On top of her game
AS A TEENAGER, Joan Elizabeth “Betty” Brathwaite always had big dreams.
A chance encounter at a career showcase at Harrison College where she completed her sixth form studies after leaving Queen’s College led her to the accounting profession. However, it was her determination and a disciplined work ethic that have led her to the top of her game as the first female managing partner of Deloitte.
The partners of the accounting firm, which is part of a global accounting and financial advisory services company, recently voted Brathwaite as the person to head the firm as its managing partner Patrick Toppin prepared to take his exit from the company he helped to build with Gordon Walker.
Seated in an office at the newly opened executive complex – The Goddard Building – in Haggatt Hall, St Michael, Brathwaite admitted that she never actively pursued the top post but felt extremely proud that the other partners, Ikins Clarke, Oliver Jordan, Gordon Walker and Toppin, were so confident in her capacity to lead the firm that they elected her as managing partner.
The 51-year-old, who started her career with Pricewaterhouse fresh out of school, said she had set herself the target of becoming its first female partner when she joined them in 1981.
However, Brathwaite left the firm when it merged with RS Kirby.
Prepared for challenges
“I decided there was no future there for me and I moved on. To me there were two partners from Pricewaterhouse and significantly more from RS Kirby and I thought to myself that there was no way that I would rise in the firm,” she recalled.
Brathwaite would later join accountant Joe Ward and Julia Norris before leaving for England where she spent two years completing her studies.
The firm underwent a number of changes, including the addition of Toppin, who would later become her husband. It would morph over the years until 2004 when it became a member of the international firm – Deloitte.
Conceding that she assumed the top position at a difficult economic period, Brathwaite said she was prepared for the challenges.
She admitted, too, that being a mother, wife and chief executive called for delicate management of all three but stressed that a key theme of her management style was fair and responsible treatment of those around her.
“I would say if there was something that I live by it is to treat others as you expect to be treated and I think that is how I respond on a business or personal level. If I was the client, or friend or employee, how would I expect to be treated?” she remarked.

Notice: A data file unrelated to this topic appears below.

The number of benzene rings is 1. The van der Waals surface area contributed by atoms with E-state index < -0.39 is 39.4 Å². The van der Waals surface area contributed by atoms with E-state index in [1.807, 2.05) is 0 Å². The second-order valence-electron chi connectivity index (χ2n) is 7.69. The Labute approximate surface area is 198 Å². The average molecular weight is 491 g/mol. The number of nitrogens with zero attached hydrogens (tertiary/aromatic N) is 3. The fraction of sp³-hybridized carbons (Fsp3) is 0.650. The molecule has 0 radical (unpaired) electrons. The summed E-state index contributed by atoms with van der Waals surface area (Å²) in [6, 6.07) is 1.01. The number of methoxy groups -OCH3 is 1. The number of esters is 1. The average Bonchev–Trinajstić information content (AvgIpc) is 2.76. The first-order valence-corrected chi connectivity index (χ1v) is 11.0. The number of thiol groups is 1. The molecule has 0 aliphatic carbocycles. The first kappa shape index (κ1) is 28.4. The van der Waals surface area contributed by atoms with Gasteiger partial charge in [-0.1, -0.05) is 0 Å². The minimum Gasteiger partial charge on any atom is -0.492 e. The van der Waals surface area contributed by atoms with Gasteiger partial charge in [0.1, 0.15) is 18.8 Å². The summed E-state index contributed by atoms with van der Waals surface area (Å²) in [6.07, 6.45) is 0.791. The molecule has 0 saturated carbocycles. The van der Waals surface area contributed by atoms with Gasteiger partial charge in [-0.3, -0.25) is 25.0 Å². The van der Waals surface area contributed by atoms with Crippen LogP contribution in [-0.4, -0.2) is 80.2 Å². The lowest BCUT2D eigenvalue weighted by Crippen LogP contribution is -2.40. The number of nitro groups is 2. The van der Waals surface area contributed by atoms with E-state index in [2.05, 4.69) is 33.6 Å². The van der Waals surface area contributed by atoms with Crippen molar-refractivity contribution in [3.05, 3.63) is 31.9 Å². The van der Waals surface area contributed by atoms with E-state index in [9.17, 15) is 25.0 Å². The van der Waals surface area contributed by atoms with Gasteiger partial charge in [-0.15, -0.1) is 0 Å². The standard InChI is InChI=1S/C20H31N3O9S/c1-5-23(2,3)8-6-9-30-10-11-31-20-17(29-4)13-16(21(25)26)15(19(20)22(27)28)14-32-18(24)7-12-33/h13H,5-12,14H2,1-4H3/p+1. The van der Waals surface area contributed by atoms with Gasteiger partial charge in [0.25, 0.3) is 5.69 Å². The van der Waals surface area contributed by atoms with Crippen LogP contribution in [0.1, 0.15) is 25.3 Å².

Of the current environment in which she leads a 67-member team at Deloitte, Brathwaite said there needed to be a national attitudinal change as the country battled through the tough economic times.
Remember to laugh
“We need also to find a way to encourage people to spend a bit so that money keeps flowing through the economy. . . . There has to be encouragement, too, to get the country ready so that as soon as the global economy gets better – Barbados is ready and its doors are open for business,” the accountant told BARBADOS BUSINESS AUTHORITY.
To her fellow female executives, Brathwaite said there was nothing wrong with being competitive but there was a way to do it without pulling each other down.
“I have told women that they have to get over themselves and stop taking themselves so seriously. One of my closing remarks [at an International Women’s Day event] was to remember
to laugh because sometimes men will have a discussion or argument and at the end of the day they go out and have a drink together – it is nothing personal but women tend to get very personal and [internalize] criticism,” she remarked.
“I’ve said to many women to get rid of the three Cs. Stop criticizing, condemning and complaining and instead adopt the three As – change your attitude, [take] action and [seek] advancement.”
On the other hand, Brathwaite said she had become more conscious of the issues and concerns of women as they juggled their personal and professional lives.
And even as she felt a sense of pride about her own achievements in the accounting field, Brathwaite said it was important also to celebrate the achievements of other women in the profession, including the first female partner at Pricewaterhouse (now PwC) Joyce Dear, Carol Nicholls, the managing partner of KPMG, and Maria Robinson of Ernst & Young.